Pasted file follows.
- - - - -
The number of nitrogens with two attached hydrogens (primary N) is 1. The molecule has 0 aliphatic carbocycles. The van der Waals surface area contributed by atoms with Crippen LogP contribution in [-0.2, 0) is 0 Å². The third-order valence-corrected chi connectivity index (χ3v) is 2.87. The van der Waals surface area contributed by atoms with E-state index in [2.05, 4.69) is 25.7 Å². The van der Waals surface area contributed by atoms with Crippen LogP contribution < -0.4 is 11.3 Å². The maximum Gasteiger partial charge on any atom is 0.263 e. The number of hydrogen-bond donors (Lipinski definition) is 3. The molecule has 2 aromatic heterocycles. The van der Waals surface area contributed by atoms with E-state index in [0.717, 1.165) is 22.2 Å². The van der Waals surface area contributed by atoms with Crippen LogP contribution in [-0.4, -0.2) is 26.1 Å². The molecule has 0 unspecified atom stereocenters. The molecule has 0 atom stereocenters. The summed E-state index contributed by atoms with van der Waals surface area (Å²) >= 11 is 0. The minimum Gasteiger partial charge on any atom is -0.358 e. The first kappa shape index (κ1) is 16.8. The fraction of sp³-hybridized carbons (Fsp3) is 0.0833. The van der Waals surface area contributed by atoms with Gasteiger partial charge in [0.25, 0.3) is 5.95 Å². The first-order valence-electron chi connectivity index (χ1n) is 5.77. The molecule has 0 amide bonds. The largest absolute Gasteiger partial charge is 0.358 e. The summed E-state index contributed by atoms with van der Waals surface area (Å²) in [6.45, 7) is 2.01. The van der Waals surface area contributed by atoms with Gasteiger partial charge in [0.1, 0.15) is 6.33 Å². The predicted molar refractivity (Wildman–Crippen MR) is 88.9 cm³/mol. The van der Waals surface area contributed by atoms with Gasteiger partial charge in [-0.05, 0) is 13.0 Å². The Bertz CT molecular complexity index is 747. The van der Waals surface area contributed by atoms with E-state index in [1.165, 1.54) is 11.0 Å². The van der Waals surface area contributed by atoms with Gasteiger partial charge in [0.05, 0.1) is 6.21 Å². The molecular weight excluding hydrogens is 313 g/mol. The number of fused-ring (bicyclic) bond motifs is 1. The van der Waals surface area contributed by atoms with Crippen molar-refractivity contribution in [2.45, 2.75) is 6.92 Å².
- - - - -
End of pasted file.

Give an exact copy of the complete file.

The number of nitrogens with two attached hydrogens (primary N) is 1. The molecule has 0 aliphatic carbocycles. The van der Waals surface area contributed by atoms with Crippen LogP contribution in [-0.2, 0) is 0 Å². The third-order valence-corrected chi connectivity index (χ3v) is 2.87. The van der Waals surface area contributed by atoms with E-state index in [2.05, 4.69) is 25.7 Å². The van der Waals surface area contributed by atoms with Crippen LogP contribution < -0.4 is 11.3 Å². The maximum Gasteiger partial charge on any atom is 0.263 e. The number of hydrogen-bond donors (Lipinski definition) is 3. The molecule has 2 aromatic heterocycles. The van der Waals surface area contributed by atoms with E-state index in [0.717, 1.165) is 22.2 Å². The van der Waals surface area contributed by atoms with Crippen LogP contribution in [-0.4, -0.2) is 26.1 Å². The molecule has 0 unspecified atom stereocenters. The molecule has 0 atom stereocenters. The summed E-state index contributed by atoms with van der Waals surface area (Å²) >= 11 is 0. The minimum Gasteiger partial charge on any atom is -0.358 e. The first kappa shape index (κ1) is 16.8. The fraction of sp³-hybridized carbons (Fsp3) is 0.0833. The van der Waals surface area contributed by atoms with Gasteiger partial charge in [0.25, 0.3) is 5.95 Å². The first-order valence-electron chi connectivity index (χ1n) is 5.77. The molecule has 0 amide bonds. The largest absolute Gasteiger partial charge is 0.358 e. The summed E-state index contributed by atoms with van der Waals surface area (Å²) in [6.45, 7) is 2.01. The van der Waals surface area contributed by atoms with Gasteiger partial charge in [0.1, 0.15) is 6.33 Å². The predicted molar refractivity (Wildman–Crippen MR) is 88.9 cm³/mol. The van der Waals surface area contributed by atoms with Gasteiger partial charge in [-0.05, 0) is 13.0 Å². The Bertz CT molecular complexity index is 747. The van der Waals surface area contributed by atoms with E-state index in [1.165, 1.54) is 11.0 Å². The van der Waals surface area contributed by atoms with Gasteiger partial charge in [0.05, 0.1) is 6.21 Å². The molecular weight excluding hydrogens is 313 g/mol. The number of fused-ring (bicyclic) bond motifs is 1. The van der Waals surface area contributed by atoms with Crippen molar-refractivity contribution in [2.45, 2.75) is 6.92 Å².